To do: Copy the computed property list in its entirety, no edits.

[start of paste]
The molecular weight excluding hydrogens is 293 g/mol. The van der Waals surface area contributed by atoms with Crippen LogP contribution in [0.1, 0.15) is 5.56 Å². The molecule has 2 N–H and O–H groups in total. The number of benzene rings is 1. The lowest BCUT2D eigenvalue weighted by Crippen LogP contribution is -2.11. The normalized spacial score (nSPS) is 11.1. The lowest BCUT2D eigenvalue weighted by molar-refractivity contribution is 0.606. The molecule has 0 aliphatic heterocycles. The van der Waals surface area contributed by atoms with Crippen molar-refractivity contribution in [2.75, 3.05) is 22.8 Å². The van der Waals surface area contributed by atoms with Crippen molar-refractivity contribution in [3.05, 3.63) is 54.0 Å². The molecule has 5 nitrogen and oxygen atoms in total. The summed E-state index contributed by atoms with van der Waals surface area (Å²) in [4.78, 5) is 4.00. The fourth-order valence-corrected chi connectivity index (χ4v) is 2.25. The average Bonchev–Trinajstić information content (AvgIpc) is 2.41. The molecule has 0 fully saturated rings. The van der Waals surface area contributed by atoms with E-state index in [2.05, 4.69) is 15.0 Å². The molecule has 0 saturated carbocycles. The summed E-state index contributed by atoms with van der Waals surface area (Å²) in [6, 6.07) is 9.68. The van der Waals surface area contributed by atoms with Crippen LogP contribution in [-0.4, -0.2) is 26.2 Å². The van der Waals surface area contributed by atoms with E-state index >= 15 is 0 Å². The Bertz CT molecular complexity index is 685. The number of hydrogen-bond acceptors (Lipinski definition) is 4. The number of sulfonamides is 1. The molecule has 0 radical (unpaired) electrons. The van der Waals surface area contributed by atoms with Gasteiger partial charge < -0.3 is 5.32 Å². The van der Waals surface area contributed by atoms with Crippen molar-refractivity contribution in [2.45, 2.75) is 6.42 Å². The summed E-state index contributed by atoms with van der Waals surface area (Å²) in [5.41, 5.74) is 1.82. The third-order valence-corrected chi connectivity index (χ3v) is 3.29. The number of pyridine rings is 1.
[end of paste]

The molecular weight excluding hydrogens is 293 g/mol. The van der Waals surface area contributed by atoms with Crippen LogP contribution in [0.1, 0.15) is 5.56 Å². The molecule has 2 N–H and O–H groups in total. The number of benzene rings is 1. The lowest BCUT2D eigenvalue weighted by Crippen LogP contribution is -2.11. The normalized spacial score (nSPS) is 11.1. The lowest BCUT2D eigenvalue weighted by molar-refractivity contribution is 0.606. The molecule has 0 aliphatic heterocycles. The van der Waals surface area contributed by atoms with Crippen molar-refractivity contribution in [2.75, 3.05) is 22.8 Å². The van der Waals surface area contributed by atoms with Crippen molar-refractivity contribution in [3.05, 3.63) is 54.0 Å². The molecule has 5 nitrogen and oxygen atoms in total. The summed E-state index contributed by atoms with van der Waals surface area (Å²) in [4.78, 5) is 4.00. The fourth-order valence-corrected chi connectivity index (χ4v) is 2.25. The average Bonchev–Trinajstić information content (AvgIpc) is 2.41. The molecule has 0 fully saturated rings. The van der Waals surface area contributed by atoms with E-state index in [2.05, 4.69) is 15.0 Å². The molecule has 0 saturated carbocycles. The summed E-state index contributed by atoms with van der Waals surface area (Å²) in [6, 6.07) is 9.68. The van der Waals surface area contributed by atoms with Crippen LogP contribution in [-0.4, -0.2) is 26.2 Å². The van der Waals surface area contributed by atoms with E-state index >= 15 is 0 Å². The Bertz CT molecular complexity index is 685. The number of hydrogen-bond acceptors (Lipinski definition) is 4. The number of sulfonamides is 1. The molecule has 0 radical (unpaired) electrons. The van der Waals surface area contributed by atoms with Gasteiger partial charge < -0.3 is 5.32 Å². The van der Waals surface area contributed by atoms with Crippen molar-refractivity contribution in [2.45, 2.75) is 6.42 Å². The summed E-state index contributed by atoms with van der Waals surface area (Å²) in [5.41, 5.74) is 1.82. The third-order valence-corrected chi connectivity index (χ3v) is 3.29. The number of pyridine rings is 1.